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Recession-Tested Investing Educates A New Generation – Forbes



Ones and zeros may dictate the world, but those same data points reflect a new generation of professionals bent on living a comprehensive and sustainable life. Millennials and Gen-Z are integrating their consciousness into the careers they choose, the cities and homes they live in, and the journey their earned money takes along the investment trail.

The younger generations aim to rebrand what an authentic life looks like not just Monday through Friday, but 24-7 and through the vertical of their respective lives. Many work for companies focused on Diversity, Equity, and Inclusion (DE&I) and Environmental, Social, and Governance (ESG) targets. Along the way, some are investing in new ways to enjoy old pleasures.

Michael Doerr, CEO of Oeno Group, an investment advisory service in collectible wines, is trying a different approach to the investment model. The International Investor Awards named him the Wine Investment CEO of the Year Award for 2022, with the company awarded Best Global Wine Investment Firm two years running.

Doerr’s mission from the beginning has been to bring something different to the world of investing. It’s a full life cycle approach that connects a long-term investment model to the culture of wine enthusiasts.

Nothing is ever recession-proof, but Doerr operates multiple offices worldwide, knowing that wine is celebrated during the good times and embraced during nail-biting periods of economic unrest.

Understanding Fine Wine Investment

For those with little understanding of an investment advisory for wine, Doerr explains the concept.

“It’s the investment in the appreciation of fine wine. Many people are unaware that they can invest in wine and that it rises in value,” says Doerr. “It represents about 5% of the wines on the market and is closer to pieces of fine artwork made in the most extraordinary ways and low in production with a huge following behind them. Asset appreciation works with supply and demand. As time passes, fewer bottles are on the market, and the price appreciates.”

According to Doerr, adding to the investment lifecyle, once the wine is bottled, it’s still evolving. “For instance, it can take 10-to-15 years for a Bordeaux to reach that ‘drinkable window’ state,” adds Doerr. “As a company, we buy [wine] stock early on, our investors and collectors hold on to that stock, and then we release it back into the market. By that time, it’s risen in price through supply and demand. Because the wine has evolved, it’s now drinkable at a high price.”

While some view the younger generation as a fast-moving crypto-buying segment, many young investors are more interested in long-term opportunities and tangible strategies to address the uncertainties of their financial futures. Doerr stresses that fine wine investment is not a highly liquid asset but a more sustained investment strategy.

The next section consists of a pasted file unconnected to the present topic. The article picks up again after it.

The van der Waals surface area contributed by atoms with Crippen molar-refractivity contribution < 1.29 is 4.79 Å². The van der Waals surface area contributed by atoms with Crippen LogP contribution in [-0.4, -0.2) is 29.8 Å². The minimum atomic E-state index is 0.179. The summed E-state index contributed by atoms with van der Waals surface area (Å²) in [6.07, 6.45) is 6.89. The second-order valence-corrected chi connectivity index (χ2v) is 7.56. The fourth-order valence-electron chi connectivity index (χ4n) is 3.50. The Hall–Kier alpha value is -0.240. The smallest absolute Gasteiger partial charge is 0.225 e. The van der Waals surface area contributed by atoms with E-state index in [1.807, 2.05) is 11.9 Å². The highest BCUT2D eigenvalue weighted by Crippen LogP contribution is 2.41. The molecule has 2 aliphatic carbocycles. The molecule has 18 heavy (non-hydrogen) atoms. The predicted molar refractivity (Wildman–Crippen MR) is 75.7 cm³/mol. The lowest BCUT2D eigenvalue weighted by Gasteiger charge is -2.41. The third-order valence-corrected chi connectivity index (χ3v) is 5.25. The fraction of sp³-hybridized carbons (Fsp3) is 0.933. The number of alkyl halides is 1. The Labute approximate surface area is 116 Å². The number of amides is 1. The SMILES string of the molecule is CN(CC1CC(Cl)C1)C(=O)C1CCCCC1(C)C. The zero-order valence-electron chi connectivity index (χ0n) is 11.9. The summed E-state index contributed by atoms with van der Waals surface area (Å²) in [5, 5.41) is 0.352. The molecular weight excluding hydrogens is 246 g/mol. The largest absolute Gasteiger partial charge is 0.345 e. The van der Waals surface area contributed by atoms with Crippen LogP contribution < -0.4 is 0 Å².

“It acts more like a property waiting for a buyer to come into place that can take a year or two to sell,’ he says. “It should be treated more as an Incentive Stock Option (ISO) and part of a diversified portfolio. In most countries, it’s capital gains tax-free.”

Part of the appeal is the global market and volatility-free component. “When the market is thriving, everyone’s making money and spending money on wine. When the markets dive, everyone’s still spending money on wine, drinking more to get through the issue at hand,” states Doerr.

Doerr opines hypothetically if the U.K. stopped consuming wine altogether, it doesn’t make a difference to investors because consumers are still readily available worldwide. “We were tested when the Russia and Ukraine crisis happened,” adds Doerr. “Suddenly, no one could import into Russia, a big fine-wine-drinking country. But we saw no change because all the excess wine that would have sold in Russia was soaked up by China, India, the U.K., or North and South America.”

Life Cycle

While many companies offer wine investment, the Oeno Group approach is unique because it improves on an old model by concentrating on all aspects of the wine life cycle. When Doerr approached this sector, he didn’t want to start up another wine investment company but looked to see how he could improve the model.

“I saw from the investment standpoint that the cycle was broken. I love it and put everything into it because there’s a lovely natural life cycle attached,” says Doerr.

“There are multiple investor-to-investor tie-ins created through a seamless and sustainable process. As soon as you find that consumer, you can sell assets at a profit to a happy consumer on the other end. Money is made, and the consumer can hold the asset or enjoy a beautiful bottle of wine with friends and family. It’s the most lovely life cycle of an investment.”